This type of property is more sought-after by most folks because a home is, well, a person’s castle. In most cases, there aren’t any HOAs to worry about (except for St. Francis Wood and Miraloma Park for example) but you have to take care of all your property’s insurance, bills and maintenance. Single-family houses are the primary inventory class in the Sunset, Parkside, Richmond, Miraloma Park, Mid-Town Terrace, Sunnyside, West Portal and in District 10 generally.


Average Sale Price


Now this isn’t your divorcee’s house at the edge of town. Instead condominiums in the City can be luxurious, expensive and amazing. They range from the studio in-law to the penthouse in the sky that will sell for millions. Just as the prices and quality vary so do the prices, HOA dues, HOA proactiveness and facility amenities. They are ubiquitous in the following neighborhoods: South Beach, Mission Bay, SoMa, Yerba Buena, North Beach and Dogpatch.

Stats for Condos by Bedroom Count

(Median Price Data)




Factors Impacting Condominium Prices

Because condominiums represent the most accessible and diverse market segment in San Francisco, it's useful to get a sense of some of the more unique factors impacting SF condominium values apart from the usuals like location and amenities. Here are some of those factors...

Completed Before 1979?

Yes? Eviction Control potential.
No? Exempted from Rent and Eviction Control, meaning more flexibility with rent amount collected

Number of Units

Lots of units may mean more amenities, professional management, and HOA politics
Fewer units may just mean it's you and your neighbor

Monthly Dues

What do the dues cover? Are they worth it? It all depends, right?

Ten Years Old - More or Less

Less? It means that you're within your SB 800 construction defect period
Right near? You may come up against potential SB 800 litigation or mediation, which can impact lending
After? Out of the litigation risk zone

Brand New, Like Brand, Brand New?

Brand new construction means that buyers have to pay transfer tax.
When these 1st time buyers become sellers, they have to pay transfer tax (again)


Spot the Trend Lines: SF’s Real Estate Market from 2012 to present 

San Francisco real estate prices have trended positively over the long haul. Starting in 2012, San Francisco’s real estate market turned the corner from the 2008 crash (with its bottom being some time in mid-2009) Its most recent tear peaked somewhere in May 2015 — with average prices more than doubling from 2009 to 2015.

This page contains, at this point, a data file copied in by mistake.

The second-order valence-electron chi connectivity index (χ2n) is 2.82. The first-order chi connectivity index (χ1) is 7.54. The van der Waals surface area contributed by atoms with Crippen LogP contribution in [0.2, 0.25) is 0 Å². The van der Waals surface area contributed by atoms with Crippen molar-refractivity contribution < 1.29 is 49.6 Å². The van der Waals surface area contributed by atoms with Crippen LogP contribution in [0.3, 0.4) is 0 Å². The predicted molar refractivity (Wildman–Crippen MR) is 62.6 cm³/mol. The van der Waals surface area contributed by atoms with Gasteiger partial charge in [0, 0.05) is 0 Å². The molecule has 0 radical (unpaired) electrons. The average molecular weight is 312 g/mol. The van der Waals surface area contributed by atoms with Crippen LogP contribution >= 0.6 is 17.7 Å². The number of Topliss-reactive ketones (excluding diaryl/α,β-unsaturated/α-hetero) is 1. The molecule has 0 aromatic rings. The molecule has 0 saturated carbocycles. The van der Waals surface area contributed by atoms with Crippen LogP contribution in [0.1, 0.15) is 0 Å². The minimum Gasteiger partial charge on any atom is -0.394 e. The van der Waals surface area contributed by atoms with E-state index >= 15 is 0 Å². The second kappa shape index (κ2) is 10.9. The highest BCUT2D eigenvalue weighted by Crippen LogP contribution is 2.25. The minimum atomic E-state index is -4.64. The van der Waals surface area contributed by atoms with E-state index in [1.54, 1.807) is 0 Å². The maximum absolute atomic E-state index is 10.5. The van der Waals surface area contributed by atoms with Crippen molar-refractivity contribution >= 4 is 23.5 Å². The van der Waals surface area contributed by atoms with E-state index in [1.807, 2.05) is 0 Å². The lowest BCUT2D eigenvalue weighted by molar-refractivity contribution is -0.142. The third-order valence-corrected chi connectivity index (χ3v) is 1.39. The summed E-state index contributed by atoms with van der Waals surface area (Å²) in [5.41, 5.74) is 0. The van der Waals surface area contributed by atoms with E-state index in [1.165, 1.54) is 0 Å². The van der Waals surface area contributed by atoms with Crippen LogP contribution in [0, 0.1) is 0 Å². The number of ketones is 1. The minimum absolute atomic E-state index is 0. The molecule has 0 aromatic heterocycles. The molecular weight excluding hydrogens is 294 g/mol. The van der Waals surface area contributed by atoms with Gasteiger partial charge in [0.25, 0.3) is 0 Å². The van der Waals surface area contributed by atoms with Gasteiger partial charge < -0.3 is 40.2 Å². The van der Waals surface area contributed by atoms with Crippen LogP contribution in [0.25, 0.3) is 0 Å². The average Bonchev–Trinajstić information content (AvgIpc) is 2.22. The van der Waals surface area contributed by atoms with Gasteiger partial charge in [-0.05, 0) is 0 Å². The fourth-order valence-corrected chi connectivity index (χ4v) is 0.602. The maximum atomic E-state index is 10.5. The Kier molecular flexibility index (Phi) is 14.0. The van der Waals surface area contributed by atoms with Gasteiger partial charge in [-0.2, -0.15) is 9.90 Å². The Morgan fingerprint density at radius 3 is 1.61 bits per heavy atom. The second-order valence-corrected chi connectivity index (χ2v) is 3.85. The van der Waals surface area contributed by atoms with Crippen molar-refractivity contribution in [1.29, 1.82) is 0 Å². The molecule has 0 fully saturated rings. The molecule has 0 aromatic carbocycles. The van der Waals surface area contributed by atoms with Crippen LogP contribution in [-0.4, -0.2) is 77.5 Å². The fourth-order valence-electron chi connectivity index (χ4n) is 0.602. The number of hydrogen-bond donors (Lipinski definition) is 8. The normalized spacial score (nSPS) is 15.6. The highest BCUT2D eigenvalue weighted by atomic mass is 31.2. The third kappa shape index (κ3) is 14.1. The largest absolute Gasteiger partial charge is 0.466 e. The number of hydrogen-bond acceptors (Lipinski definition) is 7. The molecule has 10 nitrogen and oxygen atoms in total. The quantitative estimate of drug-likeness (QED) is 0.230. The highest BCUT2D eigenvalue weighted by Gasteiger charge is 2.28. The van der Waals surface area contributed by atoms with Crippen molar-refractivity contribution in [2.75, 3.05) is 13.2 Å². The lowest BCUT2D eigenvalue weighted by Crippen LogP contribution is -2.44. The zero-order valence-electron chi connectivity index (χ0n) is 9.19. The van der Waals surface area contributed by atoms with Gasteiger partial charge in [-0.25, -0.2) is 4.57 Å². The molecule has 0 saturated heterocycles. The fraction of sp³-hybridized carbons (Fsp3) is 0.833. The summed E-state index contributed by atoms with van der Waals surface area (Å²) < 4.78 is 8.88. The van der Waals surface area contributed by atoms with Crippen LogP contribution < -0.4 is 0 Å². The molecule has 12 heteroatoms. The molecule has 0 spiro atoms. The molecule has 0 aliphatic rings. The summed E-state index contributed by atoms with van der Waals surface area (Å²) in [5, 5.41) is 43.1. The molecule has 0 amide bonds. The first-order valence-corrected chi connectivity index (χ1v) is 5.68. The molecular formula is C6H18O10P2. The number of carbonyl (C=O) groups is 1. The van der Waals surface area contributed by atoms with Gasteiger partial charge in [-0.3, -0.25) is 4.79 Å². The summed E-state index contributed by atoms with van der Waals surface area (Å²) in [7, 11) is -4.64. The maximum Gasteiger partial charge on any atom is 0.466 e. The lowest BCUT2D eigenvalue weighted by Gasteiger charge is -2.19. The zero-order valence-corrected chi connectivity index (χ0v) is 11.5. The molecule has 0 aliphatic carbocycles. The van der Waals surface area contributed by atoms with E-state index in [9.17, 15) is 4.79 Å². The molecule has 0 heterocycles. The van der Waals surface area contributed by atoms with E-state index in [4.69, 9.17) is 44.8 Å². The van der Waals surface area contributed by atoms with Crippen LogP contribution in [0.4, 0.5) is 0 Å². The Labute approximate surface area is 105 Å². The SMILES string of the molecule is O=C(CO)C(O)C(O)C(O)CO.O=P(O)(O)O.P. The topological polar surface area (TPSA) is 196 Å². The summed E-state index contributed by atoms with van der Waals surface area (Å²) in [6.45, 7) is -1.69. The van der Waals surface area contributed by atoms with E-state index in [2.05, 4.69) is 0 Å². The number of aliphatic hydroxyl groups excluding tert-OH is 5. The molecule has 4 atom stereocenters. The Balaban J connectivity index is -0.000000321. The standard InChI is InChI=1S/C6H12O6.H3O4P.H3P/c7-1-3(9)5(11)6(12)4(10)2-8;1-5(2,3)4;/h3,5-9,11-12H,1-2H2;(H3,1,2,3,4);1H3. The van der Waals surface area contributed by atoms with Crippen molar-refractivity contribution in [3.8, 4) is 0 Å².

At the start of 2014, we saw the average median price push past $1M for both single-family houses and condominium homes in the San Francisco. By the time 2015 rolled around, sellers were certainly in control with buyers clamoring to take advantage of low interest rates and to avoid outlandish rental rates bidding property prices up along the way.  In 2016, we saw some balance come back to the marketplace with price appreciation holding steady at 2015 levels — whew! But before you thought there was going to a bust there wasn’t as prices went up, up and more up until November 2018 which was when the market took an abrupt price leveling in many segments of the market (but not all of them mind you).

So, what’s next?

Buyers who bought during the past few years often locked in their mortgage rates at 4% or less, paid cash, or will be successful enough in the future that they’ll be able to keep their first purchased home as a rental property thus locking down inventory rates that much longer. But this new owner profile is just one factor among many that will keep San Francisco real estate prices strong for the long haul. So expect more of the same unless one or more of the following changes:

  1. Historic preservation laws renders tearing any building older than 45 years next to impossible without a prolonged approval process
  2. Rent control and eviction control laws distort the market considerably
  3. There is a scarce amount of available land that can be built upon in the City with many folks unwilling to consider the western parts of the City in their home search
  4. Artificially low property tax rate locks and very high capital gains tax obligations also make it difficult to sell a property for those whose property have gained in value markedly
  5. The Bay Area economy has created so many more jobs than there are places for these folks to live and the trend like the economic power of Silicon Valley looks to keep going up.

If you know anything about San Francisco politics or the staying power of Silicon Valley you know how unlikely any of the 5 reasons above will change.

Median Days on Market

(All Types, Time from Market Launch until Offer Accepted)


From LoopNet (Commercial MLS)

Office Leases

From LoopNet (Commercial MLS)

You hear all about office spaces and tech companies. Take a look at the prices these companies are paying, per square foot.

Office Space

From LoopNet (Commercial MLS)

No, not the movie but the actual number of office spaces available in the City.